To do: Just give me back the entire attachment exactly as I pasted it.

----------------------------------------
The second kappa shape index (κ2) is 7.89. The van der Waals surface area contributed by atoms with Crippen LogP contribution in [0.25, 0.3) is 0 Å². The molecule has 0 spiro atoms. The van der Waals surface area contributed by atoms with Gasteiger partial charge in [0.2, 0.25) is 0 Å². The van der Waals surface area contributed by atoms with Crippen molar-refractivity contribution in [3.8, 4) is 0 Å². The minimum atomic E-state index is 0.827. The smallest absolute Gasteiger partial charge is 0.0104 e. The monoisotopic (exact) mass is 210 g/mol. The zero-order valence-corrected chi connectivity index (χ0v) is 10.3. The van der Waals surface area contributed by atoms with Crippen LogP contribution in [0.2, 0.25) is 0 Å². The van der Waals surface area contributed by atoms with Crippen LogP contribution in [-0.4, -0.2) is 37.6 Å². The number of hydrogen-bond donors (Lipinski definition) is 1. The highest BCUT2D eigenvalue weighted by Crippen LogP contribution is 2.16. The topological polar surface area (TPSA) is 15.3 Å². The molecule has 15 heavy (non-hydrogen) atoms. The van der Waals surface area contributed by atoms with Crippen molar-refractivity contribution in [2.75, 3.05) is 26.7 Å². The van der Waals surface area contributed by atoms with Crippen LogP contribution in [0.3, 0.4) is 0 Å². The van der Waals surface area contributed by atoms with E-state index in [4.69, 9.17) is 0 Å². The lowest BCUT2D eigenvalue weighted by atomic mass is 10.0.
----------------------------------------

The second kappa shape index (κ2) is 7.89. The van der Waals surface area contributed by atoms with Crippen LogP contribution in [0.25, 0.3) is 0 Å². The molecule has 0 spiro atoms. The van der Waals surface area contributed by atoms with Gasteiger partial charge in [0.2, 0.25) is 0 Å². The van der Waals surface area contributed by atoms with Crippen molar-refractivity contribution in [3.8, 4) is 0 Å². The minimum atomic E-state index is 0.827. The smallest absolute Gasteiger partial charge is 0.0104 e. The monoisotopic (exact) mass is 210 g/mol. The zero-order valence-corrected chi connectivity index (χ0v) is 10.3. The van der Waals surface area contributed by atoms with Crippen LogP contribution in [0.2, 0.25) is 0 Å². The van der Waals surface area contributed by atoms with Crippen LogP contribution in [-0.4, -0.2) is 37.6 Å². The number of hydrogen-bond donors (Lipinski definition) is 1. The highest BCUT2D eigenvalue weighted by Crippen LogP contribution is 2.16. The topological polar surface area (TPSA) is 15.3 Å². The molecule has 15 heavy (non-hydrogen) atoms. The van der Waals surface area contributed by atoms with Crippen molar-refractivity contribution in [2.75, 3.05) is 26.7 Å². The van der Waals surface area contributed by atoms with Crippen LogP contribution in [0.3, 0.4) is 0 Å². The van der Waals surface area contributed by atoms with E-state index in [4.69, 9.17) is 0 Å². The lowest BCUT2D eigenvalue weighted by atomic mass is 10.0.